“Another unfortunate facet to this is the misconception that it’s so much more involved — like a finely-engineered system. This isn’t rocket science,” said Bill Root, general manager, Laars Heating Systems. “Contractors want to balance value with complexity, and this can be done through proper training.”
Not only do contractors worry about the complexity of the system, but they also worry that radiant heat will limit the choices they are making in their home or building design.
“Another common misconception is that radiant floor heating systems cannot be used with many floor coverings,” said Hudoba. “On the contrary, the vast majority of floor coverings, including carpet, hardwood, tile, slate, linoleum, and concrete can be used with a radiant floor heating system.”
Warren added that, ultimately, customers will be impressed by these systems.
“Today’s market provides engineers and installers with a lot of ways to integrate hydronic equipment into heating and cooling systems,” he said. “The ability to install radiant heat and decorative radiators, and provide higher levels of control and comfort throughout the living space, can really provide a ‘wow’ factor for customers.”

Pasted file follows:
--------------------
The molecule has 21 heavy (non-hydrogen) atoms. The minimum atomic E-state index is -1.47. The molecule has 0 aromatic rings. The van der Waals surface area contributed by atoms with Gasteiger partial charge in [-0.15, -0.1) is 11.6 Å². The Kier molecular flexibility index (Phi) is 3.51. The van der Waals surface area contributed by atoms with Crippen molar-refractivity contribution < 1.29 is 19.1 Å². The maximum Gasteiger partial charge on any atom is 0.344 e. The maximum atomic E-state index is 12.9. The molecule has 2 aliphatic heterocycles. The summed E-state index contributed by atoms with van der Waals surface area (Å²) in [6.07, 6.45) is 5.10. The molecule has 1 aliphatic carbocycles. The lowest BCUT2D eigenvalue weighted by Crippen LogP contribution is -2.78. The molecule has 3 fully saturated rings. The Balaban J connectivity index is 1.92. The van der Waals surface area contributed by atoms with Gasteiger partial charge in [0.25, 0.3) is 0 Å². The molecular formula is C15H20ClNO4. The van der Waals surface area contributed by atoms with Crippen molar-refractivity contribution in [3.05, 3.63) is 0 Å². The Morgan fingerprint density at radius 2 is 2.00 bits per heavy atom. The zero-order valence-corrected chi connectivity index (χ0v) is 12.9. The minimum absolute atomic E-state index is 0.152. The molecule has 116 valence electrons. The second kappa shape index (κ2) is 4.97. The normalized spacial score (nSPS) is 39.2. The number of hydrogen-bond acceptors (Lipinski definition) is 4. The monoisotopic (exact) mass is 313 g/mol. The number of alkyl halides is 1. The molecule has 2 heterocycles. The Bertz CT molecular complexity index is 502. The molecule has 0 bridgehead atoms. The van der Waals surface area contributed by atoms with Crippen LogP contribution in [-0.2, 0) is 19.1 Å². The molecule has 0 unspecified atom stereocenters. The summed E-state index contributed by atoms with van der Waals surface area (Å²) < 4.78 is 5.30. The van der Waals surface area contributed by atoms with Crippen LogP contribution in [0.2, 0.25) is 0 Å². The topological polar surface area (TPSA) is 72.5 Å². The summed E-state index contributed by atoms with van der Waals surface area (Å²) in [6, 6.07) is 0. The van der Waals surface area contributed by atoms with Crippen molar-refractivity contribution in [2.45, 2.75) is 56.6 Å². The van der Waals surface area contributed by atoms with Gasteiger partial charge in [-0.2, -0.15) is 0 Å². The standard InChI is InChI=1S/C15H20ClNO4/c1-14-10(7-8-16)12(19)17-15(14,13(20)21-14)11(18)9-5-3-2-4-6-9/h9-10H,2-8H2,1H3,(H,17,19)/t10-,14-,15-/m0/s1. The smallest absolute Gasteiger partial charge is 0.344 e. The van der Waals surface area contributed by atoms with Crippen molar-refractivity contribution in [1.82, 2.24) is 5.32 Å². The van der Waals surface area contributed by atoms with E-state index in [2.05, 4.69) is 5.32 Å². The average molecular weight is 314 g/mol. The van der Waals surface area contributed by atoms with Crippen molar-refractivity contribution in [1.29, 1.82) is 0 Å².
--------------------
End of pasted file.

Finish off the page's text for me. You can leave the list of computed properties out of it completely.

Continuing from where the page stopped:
Promoting the Benefits
Hopefully, the Internet will help increase public awareness and understanding of radiant heating, Hudoba said.
“With tech-savvy consumers quickly gathering product information via the Internet, Web-based communication will play an important part in dispelling the aforementioned myths,” he said. “Long term, the increasing number of homeowners experiencing radiant heating systems will continue to show customers the facts about radiant systems firsthand.”
Januszewski agreed, saying, “Over the long term, the best approach for overcoming misconceptions in the marketplace is a consistent pattern of creating great customer experiences, then accurately relating those success stories to potential customers.”
Dietrich added: “Every time I go to Europe, I realize I’m in a radiant zone — I feel it, yet I do not hear it. We need consumers to experience these settings.”
Publication date: 10/28/2013